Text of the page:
Housing industry could save auto jobs

September 03, 2015

Growth in Australia’s modular building housing industry could save jobs from the auto manufacturing industry.

The manufacture of prefabricated buildings and the subsequent growth of a modular housing industry in Australia may hold the key to saving jobs from the auto industry, says Professor Peter Newman of Curtin University’s Sustainability Policy Institute.

The closure of Ford Australia’s Broadmeadows and Geelong car manufacturing plants by October 2016 will lead to hundreds of redundancies, and bring about the loss of traditional manufacturing and engineering skills.

The Australian Manufacturers Workers Union has said that it fears more jobs would go as the impact from the plant closures affects the wider auto parts industry.

But growing the prefab housing industry could utilise these skills and processes, says Newman.

The car manufacturing process is highly automated, however skills are still required to manage these processes. “It’s in the transfer of these management and associated skills to modular building fabrication where the opportunities lie,” says Newman.

“Modular building construction has been around since the 1960s when the development of lean manufacturing techniques and skills by the Toyota car company were transferred to other industries, including the construction of buildings.”

“This formed the basis for how the Japanese economy took off. Modular buildings currently represent around about 60-70% of the market in Japan, and about 50% in Europe,” says Newman.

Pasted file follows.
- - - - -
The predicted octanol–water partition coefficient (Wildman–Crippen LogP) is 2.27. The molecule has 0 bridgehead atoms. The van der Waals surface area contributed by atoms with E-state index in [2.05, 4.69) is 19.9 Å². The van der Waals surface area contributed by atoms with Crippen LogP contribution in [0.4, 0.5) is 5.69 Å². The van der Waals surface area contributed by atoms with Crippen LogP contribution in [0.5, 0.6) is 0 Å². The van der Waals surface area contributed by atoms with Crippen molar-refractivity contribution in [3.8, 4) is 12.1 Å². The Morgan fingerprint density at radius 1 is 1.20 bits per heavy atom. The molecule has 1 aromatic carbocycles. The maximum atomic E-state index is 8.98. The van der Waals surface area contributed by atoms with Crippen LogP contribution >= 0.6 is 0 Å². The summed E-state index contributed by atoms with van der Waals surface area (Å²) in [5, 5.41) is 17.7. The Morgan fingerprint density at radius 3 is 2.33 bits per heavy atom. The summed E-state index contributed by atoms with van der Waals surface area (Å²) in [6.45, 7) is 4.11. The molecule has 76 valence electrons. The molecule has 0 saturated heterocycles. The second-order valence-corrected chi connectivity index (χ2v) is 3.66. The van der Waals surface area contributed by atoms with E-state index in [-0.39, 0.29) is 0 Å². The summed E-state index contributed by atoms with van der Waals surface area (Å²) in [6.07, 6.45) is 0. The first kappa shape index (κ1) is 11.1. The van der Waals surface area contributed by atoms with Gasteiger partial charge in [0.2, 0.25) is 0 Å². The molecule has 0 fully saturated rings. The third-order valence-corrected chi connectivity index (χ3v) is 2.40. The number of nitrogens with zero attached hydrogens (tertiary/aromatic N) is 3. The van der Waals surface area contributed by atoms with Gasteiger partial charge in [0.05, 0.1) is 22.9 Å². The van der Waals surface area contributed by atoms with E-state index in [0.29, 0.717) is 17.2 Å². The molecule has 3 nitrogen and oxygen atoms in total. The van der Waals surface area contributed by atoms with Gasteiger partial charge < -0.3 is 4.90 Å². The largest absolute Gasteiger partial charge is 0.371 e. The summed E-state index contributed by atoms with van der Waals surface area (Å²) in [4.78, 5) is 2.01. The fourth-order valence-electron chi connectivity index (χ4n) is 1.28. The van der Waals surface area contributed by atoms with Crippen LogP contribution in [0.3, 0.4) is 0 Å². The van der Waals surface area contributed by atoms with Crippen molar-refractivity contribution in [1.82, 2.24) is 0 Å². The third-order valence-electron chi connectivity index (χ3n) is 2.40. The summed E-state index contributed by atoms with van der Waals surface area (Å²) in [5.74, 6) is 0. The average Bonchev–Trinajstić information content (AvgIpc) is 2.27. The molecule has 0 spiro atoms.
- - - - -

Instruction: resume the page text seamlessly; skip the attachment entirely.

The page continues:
In 2012, the prefabrication buildings industry was worth $90 billion worldwide according to Newman, but at only 3% of the current Australian building sector, he predicts that it will grow to 10% by 2020.

Newman believes that without a transformation of the buildings industry in Australia, overseas companies could seize the opportunity, which could lead to job losses in the building sector.

“A new profession has emerged bringing together digital control systems with many different kinds of industrial processes. Given modern engineering practices and the use of computers, you definitely need engineers, but you also need people trained in computing skills. There is a cross-over with old disciplines,” says Newman.

Newman believes that because modular buildings are a disruptive technology, their uptake in Australia will be determined by demand. Given, however, that modular buildings can be erected 30–40% faster than conventional buildings — and therefore cost less — they could be a solution to current concerns over housing affordability facing many of Australia’s capital cities.

“Modular buildings also enable innovative design that makes high-density redevelopment much more popular,” says Newman.

Ausco modular, an award winning modular residential housing company based in Western Australia, designed, manufactured and installed 20 double storey, three and four bedroom homes in Moranbah, Queensland in just five months.

Significant savings in greenhouse gas emissions can also be achieved. Newman estimates that modular buildings can be up to 30–40% less carbon intensive when occupied compared with buildings constructed using traditional practices. Prefab buildings also generate 10–20% less CO­2e emissions in their construction, particularly when compared with buildings constructed from brick and cement.

To assist in the transformation of the building industry in Australia, the Universities of Melbourne, Sydney and Curtin have recently been awarded $4 million to establish the Australian Research Council Training Centre for Advanced Manufacturing of Prefabricated Housing.

The centre aims to foster collaboration between universities and industry by providing innovative training for researchers in skills that will be key to unlocking the potential growth of the modular building industry.

Carl Williams

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